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Bill Dwyre: Ryan Braun’s drug-testing case smacks of fantasy

This news story was published on February 28, 2012.
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By Bill Dwyre, Los Angeles Times –

Baseball has given us another “Alice in Wonderland” moment. Ryan Braun’s drug-testing case just gets curiouser and curiouser.

In summary, for those of you who keep your baseball reading to things such as pitching and home runs, Braun had a sample taken Oct. 1 that reportedly showed the highest levels of testosterone baseball’s drug-monitoring program had seen.

Braun is not some banjo hitter. He was last year’s National League most valuable player for the Milwaukee Brewers, whom he led to the playoffs and who lost to the eventual World Series champion St. Louis Cardinals.

Braun hit .332, with 33 home runs and 111 runs batted in. His main MVP competition came from Matt Kemp of the Dodgers.

Under baseball’s drug policy, Braun was to be suspended for the first 50 games of this season. That certainly made for some awkward moments on the rubber-chicken circuit over the off-season:

Ladies and gentlemen, we are proud and honored to have as our guest award recipient tonight, Ryan Braun, the National League’s MVP, who will be starting his season on May 31 …”

But that won’t happen now. Braun beat the rap. A three-person appeals panel overturned the findings — a first in baseball. Opening day for the Brewers, April 6, will find Braun in left field in Miller Park facing the now Albert-less Cardinals.

The appeals decision left fans, players, owners, baseball officials and the press bumfuzzled.

The latter group is charged with carrying the message. But so far there is no message, other than an occasional un-translatable Morse Code dot and dash. Once upon a time, editors recruited sportswriters with degrees in English or journalism. Now, they must look for lawyers with a chemistry minor.

The three-person panel was, of course, a joke. Rob Manfred represented baseball and voted to uphold the finding, since it was his league’s program being challenged. Michael Weiner represented the players’ union and voted to let Braun off.

Stunning in both cases.

The tiebreaker was arbitrator Shyam Das, who voted with Weiner. The only question there is, why even have Manfred and Weiner in the room?

Das is to make a formal report within the next 30 days, which raises other questions: Why can’t baseball have arbitrators who can type faster? Or is this 30-day stuff designed to have us forget, forgive and get back to what baseball wants us to get back to — peanuts and Cracker Jacks?

Braun reported to spring training in Arizona the other day and held a news conference. He pretty much said nothing concrete and shared zero details before declaring that he wouldn’t talk to the media again until spring games begin. All together now, fans: He wants to put this behind him.

The reason the original finding was overturned, apparently, was that the sample taken from Braun was not delivered in a timely matter to the big test tube place, where the big test tube guys do the big test tube tests. The keeper of Braun’s sample, reportedly a veteran of such things, couldn’t find a Fed Ex office that would ship in a timely manner, so he took the stuff home and waited until Monday to send it.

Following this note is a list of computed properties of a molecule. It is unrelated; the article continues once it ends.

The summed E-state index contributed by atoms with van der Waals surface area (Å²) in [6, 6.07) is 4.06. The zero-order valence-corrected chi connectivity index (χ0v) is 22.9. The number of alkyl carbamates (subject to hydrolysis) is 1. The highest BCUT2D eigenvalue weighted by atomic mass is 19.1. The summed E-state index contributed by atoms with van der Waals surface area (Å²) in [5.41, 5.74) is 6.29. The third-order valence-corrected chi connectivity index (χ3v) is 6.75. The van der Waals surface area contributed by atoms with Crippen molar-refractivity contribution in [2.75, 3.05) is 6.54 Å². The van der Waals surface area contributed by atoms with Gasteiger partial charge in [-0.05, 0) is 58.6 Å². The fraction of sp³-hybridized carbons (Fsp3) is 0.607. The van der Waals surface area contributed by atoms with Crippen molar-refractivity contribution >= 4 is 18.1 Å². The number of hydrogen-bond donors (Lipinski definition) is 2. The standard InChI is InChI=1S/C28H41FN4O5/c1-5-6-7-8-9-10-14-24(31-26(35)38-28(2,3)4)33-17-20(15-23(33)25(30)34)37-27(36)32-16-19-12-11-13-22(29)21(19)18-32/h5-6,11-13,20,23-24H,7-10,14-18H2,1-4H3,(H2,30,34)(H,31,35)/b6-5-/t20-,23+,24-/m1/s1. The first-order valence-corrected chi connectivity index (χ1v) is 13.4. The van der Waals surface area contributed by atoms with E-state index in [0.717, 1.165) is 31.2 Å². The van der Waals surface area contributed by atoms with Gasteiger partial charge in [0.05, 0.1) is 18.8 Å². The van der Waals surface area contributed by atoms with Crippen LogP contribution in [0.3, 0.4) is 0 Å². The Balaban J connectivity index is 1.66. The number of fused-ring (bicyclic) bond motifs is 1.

By all accounts, the seal on the sample was intact and the delay did not change the sample. But it apparently was the game-breaker, and Braun, with his tone in his news conference, not only threw the sample custodian under the bus, but drove over him four or five times. Remember, this was somebody approved by Braun’s own union.

Apparently, these days, we have nothing to fear but fear itself — unless you’re talking drug-sample carriers.

The non-specifics and vague answers have done what they always do, create conspiracy theories and stir even more controversy.

—Braun got off because he plays for the Brewers, the team Commissioner Bud Selig once owned and still loves. That Selig was apparently as angry about the reversal as Manfred and baseball’s hierarchy was seen by conspiracy theorists as a ploy.

—Braun got off because he is a white kid from Granada Hills, Calif. Would it have been so had his name been Ramirez?

Baseball thinks, in the wake of the Mitchell Report, that it has gotten a pretty good handle on this drug stuff and sees the main threat to that coming only from Dominican players. The Braun thing was a left turn they weren’t expecting.

Baseball has wrongly kept drug testing in-house, rather than putting it in the hands of the Olympic people, the World Anti-Doping Agency. The approach of WADA is that when something banned is in your body, you own it and pay the penalty no matter how it got there. The New York Times recently cited the case of Beijing Olympics 400-meter champion LaShawn Merritt, who was sat down for 21 months for enhancing his performance. It turns out what he took was an attempt to enhance his sexual performance, not his athletic performance. But what he took included something banned, and Merritt was shown no mercy by WADA.

Baseball had to hope that, with cleansing admissions in the last few years from Alex Rodriguez and Mark McGwire, it had turned the corner on this stuff. But here we are, with lawyers for Barry Bonds preparing for a March 21 deadline for written arguments they hope will overturn his obstruction of justice conviction, and with a second Roger Clemens trial set to begin April 17.

Sadly, we are left wondering whether root, root, root for the home team also means pray, pray, pray that our cheaters are better at it than yours.

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